(Inspired by The Grateful Flow from The Tools by Barry Michels & Phil Stutz)
Imagine if every morning when you woke up, you had a slightly diminished ability to see color. Reds were just a little closer to maroon, oranges just a little more brown, greens just a little more gray than they were the day before. Eventually, you might wake up and wonder if there ever was such a thing as color. Maybe you’d have a vague memory of a time in your life when colors were vibrant. You might even be reminded by our language that colors were often named by that which they colored. Violet. Goldenrod. The Emerald Isle. Just names after a while.
Imagine a world in which everyone was born with this condition. On each person’s first birthday, color is brilliant and strong, and pure, and distinct, but as each day wears on, the perception of color gradually fades. Some folks might be lucky enough to have a stronger ability to retain their color perception. Arguments might arise between those who can see color and those who can’t. After a while, whole factions would arise between those that experience color and those who do not. Science might even pitch in by providing conclusive proof of colors through cameras and instruments that measure the variances between light frequencies. But politics and religion would trump these arguments. For those who have no color perception, being deprived of the sublime experience of personally seeing color would seem like a bitter curse, and the suggestion that they were chromatic illiterates living in a world full of brilliant color would seem like a cruel joke.
Until one day, someone discovers that by merely taking a few moments each day to stare at a brilliantly colored object, and strain a bit, trying to remember… “Yellow… this golden hay is yellow. Turquoise… this pendant from my grandmother was green and blue… making turquoise. This robin’s egg on the ground. It’s robin’s egg blue. This christmas wreath, a piney green, with a red velvet ribbon”. After just a few moments of concentrated focus, the mind would make the connection to the childhood memories of color and POP, the colors would rush back in all at once, and just a vibrant as day one.
And the next morning, the fade would begin anew. And if ignored, would eventually return to shades of gray.
As a result of this discovery, new factions would arise. The gray-sighted would continue to argue there is something unnatural and essentially unrealistic about having to work and train their hue perception. What could possibly be nature’s purpose for evolving such a disability? They suspect the “hue-trainers” of being politically motivated, of wanting to lord it over the gray-sighted and make the world follow in their disciplines. Who are they to say their colored experience is more valid than the gray experience? They really ought to be knocked down a peg, in fact.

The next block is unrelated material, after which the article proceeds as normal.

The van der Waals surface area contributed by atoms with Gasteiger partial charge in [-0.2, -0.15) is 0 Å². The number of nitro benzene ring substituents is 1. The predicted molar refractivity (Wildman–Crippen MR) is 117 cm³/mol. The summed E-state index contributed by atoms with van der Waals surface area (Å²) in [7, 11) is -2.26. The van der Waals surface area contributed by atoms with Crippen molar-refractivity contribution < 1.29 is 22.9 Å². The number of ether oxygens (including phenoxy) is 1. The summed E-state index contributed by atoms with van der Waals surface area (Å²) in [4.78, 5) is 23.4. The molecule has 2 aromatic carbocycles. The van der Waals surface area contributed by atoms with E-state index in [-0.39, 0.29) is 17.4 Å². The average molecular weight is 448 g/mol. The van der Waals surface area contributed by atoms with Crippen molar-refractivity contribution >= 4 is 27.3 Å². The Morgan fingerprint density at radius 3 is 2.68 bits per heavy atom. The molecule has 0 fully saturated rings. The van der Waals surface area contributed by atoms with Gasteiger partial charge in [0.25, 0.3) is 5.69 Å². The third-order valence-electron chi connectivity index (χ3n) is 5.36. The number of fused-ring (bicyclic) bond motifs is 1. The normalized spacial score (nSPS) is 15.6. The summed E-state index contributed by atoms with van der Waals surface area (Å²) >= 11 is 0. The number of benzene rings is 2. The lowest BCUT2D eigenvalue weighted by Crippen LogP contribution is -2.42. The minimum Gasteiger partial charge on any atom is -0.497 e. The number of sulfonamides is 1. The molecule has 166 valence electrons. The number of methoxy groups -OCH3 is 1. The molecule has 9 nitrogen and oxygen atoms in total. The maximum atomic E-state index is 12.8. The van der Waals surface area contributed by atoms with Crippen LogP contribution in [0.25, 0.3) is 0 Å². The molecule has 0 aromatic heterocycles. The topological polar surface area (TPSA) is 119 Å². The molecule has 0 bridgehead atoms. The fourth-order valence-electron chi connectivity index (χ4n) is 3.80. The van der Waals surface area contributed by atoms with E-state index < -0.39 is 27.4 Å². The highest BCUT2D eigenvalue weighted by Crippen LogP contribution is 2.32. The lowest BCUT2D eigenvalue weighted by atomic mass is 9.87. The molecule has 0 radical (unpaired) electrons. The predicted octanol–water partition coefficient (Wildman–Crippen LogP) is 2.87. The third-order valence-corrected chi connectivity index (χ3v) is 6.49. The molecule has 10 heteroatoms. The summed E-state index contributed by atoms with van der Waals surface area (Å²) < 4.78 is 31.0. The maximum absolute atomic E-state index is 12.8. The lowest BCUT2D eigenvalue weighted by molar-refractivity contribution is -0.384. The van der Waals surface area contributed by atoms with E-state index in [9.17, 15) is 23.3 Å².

Some among the gray-sighted ranks readily admit they’d seen color, many times, in fact, but finally decided they prefer gray. It’s simpler, it’s certainly easier than working out ones eyeballs every morning. It’s only natural and fitting that as we mature and grow wiser, more sober, more realistic, and more pragmatic, that we should necessarily see things in a way that is better suited to our age and our station in life. Younger gray-seers revel in their edginess, appearing to be wise beyond their years.
The color-sighted insist that chromability is universal and available to anyone who is willing to run the experiment. An experience very much worth the effort, not only because it enables a person to see something beautiful and positive and pleasant, but it enables them to see more of what truly IS.
And in the event that nature herself might one day abandon these color-seers, no longer producing the glorious spectacle of color she once did, the color sighted would write books filled with color specimens of every possible shade and name. So that any time they wish to strengthen their color-sight, they might turn a few pages, stare at attention, and ask their mind, “remember”, and their eyes, “see”.